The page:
Strains of music float out onto Person St. from the facade of a historic church in downtown Raleigh. It’s not “Amazing Grace” pealing out onto Moore Square, but a bittersweet accordion melody. The former Tabernacle Baptist Church is now the Long View Center, and its 450-seat main hall plays host to private ceremonies and live acoustic music. Recent performances included blues and old-time string band music; to round out the season, the Center hosted a cross-cultural concert by Russian folk trio Moscow Nights.

This acclaimed trio is really a quartet of St. Petersburg Conservatory alums: Yuri Shishkin dazzles on the petite balalaika prima; Valentin Zaviriukha provides a harmonic core and fills in melodies on bayan; Sergei Ruksha holds down the low end on the outsize contrabass balalaika. The fourth member is manager and master of ceremonies Vitaliy Bezrodnov, who introduces and contextualizes the band’s vivacious adaptations of Russian music and also serves as an additional bayan player. Their programs draw from Tchaikovsky melodies and folk tunes from the Pontic steppe to Siberia; their fluid, virtuosic performances create a comfortable atmosphere comparable to an informal jazz set.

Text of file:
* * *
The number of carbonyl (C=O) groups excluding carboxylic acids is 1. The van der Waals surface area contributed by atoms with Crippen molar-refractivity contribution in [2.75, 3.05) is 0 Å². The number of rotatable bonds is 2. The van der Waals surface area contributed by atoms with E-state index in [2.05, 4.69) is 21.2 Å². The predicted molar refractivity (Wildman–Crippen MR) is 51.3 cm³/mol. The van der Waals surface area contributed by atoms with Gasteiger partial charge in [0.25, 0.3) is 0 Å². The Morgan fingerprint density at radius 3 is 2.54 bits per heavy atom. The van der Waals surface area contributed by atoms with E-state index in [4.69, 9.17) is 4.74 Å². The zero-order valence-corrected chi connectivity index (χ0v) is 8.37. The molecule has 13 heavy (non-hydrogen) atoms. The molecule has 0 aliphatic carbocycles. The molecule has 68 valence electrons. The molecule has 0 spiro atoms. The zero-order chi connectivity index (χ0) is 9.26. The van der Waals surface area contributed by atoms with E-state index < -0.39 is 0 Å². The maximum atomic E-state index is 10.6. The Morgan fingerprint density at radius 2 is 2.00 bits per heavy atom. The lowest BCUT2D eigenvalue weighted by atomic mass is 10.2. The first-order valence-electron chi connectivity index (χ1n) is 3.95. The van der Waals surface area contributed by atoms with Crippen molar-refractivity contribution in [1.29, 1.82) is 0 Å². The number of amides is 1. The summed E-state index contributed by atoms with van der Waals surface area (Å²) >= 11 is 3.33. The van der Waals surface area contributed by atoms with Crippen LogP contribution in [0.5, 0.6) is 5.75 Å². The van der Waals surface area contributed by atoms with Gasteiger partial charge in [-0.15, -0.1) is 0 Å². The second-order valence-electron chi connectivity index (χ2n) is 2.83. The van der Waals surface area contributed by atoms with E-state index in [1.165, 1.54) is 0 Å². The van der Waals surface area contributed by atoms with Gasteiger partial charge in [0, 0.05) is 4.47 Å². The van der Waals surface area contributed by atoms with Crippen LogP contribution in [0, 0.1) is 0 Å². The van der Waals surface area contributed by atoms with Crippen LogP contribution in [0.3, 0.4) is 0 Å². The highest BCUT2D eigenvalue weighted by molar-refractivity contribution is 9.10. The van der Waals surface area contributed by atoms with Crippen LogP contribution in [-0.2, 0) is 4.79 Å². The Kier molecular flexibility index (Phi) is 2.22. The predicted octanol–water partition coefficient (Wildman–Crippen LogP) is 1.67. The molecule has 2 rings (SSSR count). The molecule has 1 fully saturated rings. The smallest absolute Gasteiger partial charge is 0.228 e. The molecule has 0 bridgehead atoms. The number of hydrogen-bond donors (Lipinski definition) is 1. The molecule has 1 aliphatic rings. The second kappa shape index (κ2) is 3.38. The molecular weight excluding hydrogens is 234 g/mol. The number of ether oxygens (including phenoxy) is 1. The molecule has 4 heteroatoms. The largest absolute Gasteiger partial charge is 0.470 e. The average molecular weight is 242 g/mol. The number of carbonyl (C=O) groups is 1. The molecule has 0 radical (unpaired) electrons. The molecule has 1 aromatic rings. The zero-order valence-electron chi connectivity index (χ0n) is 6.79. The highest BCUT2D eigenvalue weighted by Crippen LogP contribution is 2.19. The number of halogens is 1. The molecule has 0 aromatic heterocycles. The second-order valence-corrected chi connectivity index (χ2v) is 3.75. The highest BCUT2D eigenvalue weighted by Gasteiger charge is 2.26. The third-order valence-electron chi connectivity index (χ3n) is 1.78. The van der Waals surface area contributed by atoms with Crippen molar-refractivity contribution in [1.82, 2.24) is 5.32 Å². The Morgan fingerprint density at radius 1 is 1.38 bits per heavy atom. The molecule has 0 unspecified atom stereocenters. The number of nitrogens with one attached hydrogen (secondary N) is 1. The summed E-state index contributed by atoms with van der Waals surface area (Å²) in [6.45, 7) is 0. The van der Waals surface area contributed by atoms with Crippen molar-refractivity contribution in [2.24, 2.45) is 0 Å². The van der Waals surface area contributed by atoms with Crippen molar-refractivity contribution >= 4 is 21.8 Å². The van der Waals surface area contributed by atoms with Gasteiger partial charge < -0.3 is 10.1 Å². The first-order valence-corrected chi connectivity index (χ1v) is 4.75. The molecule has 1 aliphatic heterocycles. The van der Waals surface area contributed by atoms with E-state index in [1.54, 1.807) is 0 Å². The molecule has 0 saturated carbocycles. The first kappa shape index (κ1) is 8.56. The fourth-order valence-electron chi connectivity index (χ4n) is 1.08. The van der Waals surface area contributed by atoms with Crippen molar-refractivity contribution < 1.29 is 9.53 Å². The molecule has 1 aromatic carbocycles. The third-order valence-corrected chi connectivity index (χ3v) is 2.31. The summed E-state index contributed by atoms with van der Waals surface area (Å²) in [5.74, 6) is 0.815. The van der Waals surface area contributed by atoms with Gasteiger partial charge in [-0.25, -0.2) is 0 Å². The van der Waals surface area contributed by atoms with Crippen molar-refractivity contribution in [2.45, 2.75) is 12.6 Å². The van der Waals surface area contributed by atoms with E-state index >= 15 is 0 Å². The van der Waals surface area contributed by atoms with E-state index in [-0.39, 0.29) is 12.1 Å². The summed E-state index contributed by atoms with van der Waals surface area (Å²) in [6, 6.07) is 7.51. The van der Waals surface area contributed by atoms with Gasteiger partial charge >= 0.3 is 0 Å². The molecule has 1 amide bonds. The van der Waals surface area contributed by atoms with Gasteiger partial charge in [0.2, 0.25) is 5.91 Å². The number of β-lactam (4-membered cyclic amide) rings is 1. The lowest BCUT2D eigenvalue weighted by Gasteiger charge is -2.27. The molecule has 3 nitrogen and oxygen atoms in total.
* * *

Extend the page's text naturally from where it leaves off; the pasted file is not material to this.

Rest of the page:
Anyone who’s seen Dr. Zhivago has heard balalaika; the bayan, a Russian take on the familiar accordion, is another story. Aside from numerous technical differences, the bayan’s most distinguishing feature is its wide range of tones. Its high register is smooth and clarinet-like, while bass notes take on a resonant, somewhat bassoonish tone. The contrabass balalaika is also a bit of a visual shock, picture a double-bass-sized balalaika balanced on the left corner of its triangular body. But its warm, buoyant pizzicato sound lays down a familiar foundation. The mandolin-sized balalaika prima allows for the flexibility and bright tone required of a melodic soprano voice.

Aided by Bezrodnov’s mini-lessons on Russian geography, culture, and folk traditions, Moscow Nights bridged a gap in US-Russian relations that is often overlooked: For all the drama in the two nations’ stormy relationship, the average American’s knowledge of Russian culture is limited to Communism, nesting dolls, and vodka. Tunes ranged from cheery, up-tempo celebratory songs to dolorous, dirge-like variations. Though the instrumentation and music in general was decidedly Russian, a few selections, like Ruksha’s Jazz Age-style “Basso Ostinato” and a raucous, bluegrass-tinged encore, had a decidedly Western feel.

Moscow Nights’ Long View Center performance gave an American audience the rare opportunity to hear Russian professional musicians playing some of the music that’s nearest and dearest to Russian identity. After this positive experience, it is to be hoped that concertgoers will demand more international music from Raleigh’s underutilized venues.